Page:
South Africa's first successful genome sequencing of a locally collected sample of the SARS-CoV-2 virus is now being added to an international database to help better understand the disease.
Knowing the enemy of Covid-19 from a genetic perspective adds to understanding the puzzle of the virus that's killed more than 70,600 people around the world.
Yesterday (Monday 6 April), South African researchers announced in a report the successful genome sequencing of a local sample of SARS-CoV-2, the virus that's given rise to the Covid-19 pandemic.
Scientists at the NICD (National Institute of Communicable Diseases) together with colleagues at the South African National Bioinformatics Institute (Sanbi) at the University of the Western Cape were able to collect, analyse, and sequence the virus sample collected from the nose and throat of a patient in KwaZulu-Natal. The patient had returned to South Africa from a trip to Italy at the beginning of March.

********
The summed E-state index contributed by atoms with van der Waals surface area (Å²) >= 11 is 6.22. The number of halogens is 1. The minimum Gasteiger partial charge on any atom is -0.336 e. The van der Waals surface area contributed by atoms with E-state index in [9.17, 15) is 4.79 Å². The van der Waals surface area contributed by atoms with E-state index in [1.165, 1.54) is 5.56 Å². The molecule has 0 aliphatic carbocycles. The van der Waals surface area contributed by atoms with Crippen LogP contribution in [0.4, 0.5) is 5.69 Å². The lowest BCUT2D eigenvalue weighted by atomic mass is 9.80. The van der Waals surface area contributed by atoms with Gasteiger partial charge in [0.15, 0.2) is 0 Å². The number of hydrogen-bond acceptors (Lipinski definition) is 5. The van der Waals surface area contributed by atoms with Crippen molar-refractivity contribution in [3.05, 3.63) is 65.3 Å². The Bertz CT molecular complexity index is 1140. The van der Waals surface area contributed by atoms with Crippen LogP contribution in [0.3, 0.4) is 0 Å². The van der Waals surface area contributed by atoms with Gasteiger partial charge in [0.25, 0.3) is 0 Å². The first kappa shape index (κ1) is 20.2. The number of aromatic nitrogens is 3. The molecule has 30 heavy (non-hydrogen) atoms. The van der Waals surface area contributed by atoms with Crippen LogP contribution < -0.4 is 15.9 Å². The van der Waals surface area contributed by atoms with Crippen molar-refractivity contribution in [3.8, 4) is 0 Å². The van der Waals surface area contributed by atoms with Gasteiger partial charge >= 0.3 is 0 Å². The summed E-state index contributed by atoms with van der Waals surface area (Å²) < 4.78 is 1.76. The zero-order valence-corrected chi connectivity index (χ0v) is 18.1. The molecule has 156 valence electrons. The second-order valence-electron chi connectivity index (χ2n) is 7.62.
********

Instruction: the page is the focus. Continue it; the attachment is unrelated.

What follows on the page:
This is South Africa's first genetic fingerprint of a locally analysed virus sample to be added to the Global Initiative on Sharing All Influenza Data (GISAID) records. Currently, there are about 4,000 SARS-COV-2 genetically sequenced virus samples in the database. Each addition boosts this still relatively small number of samples,...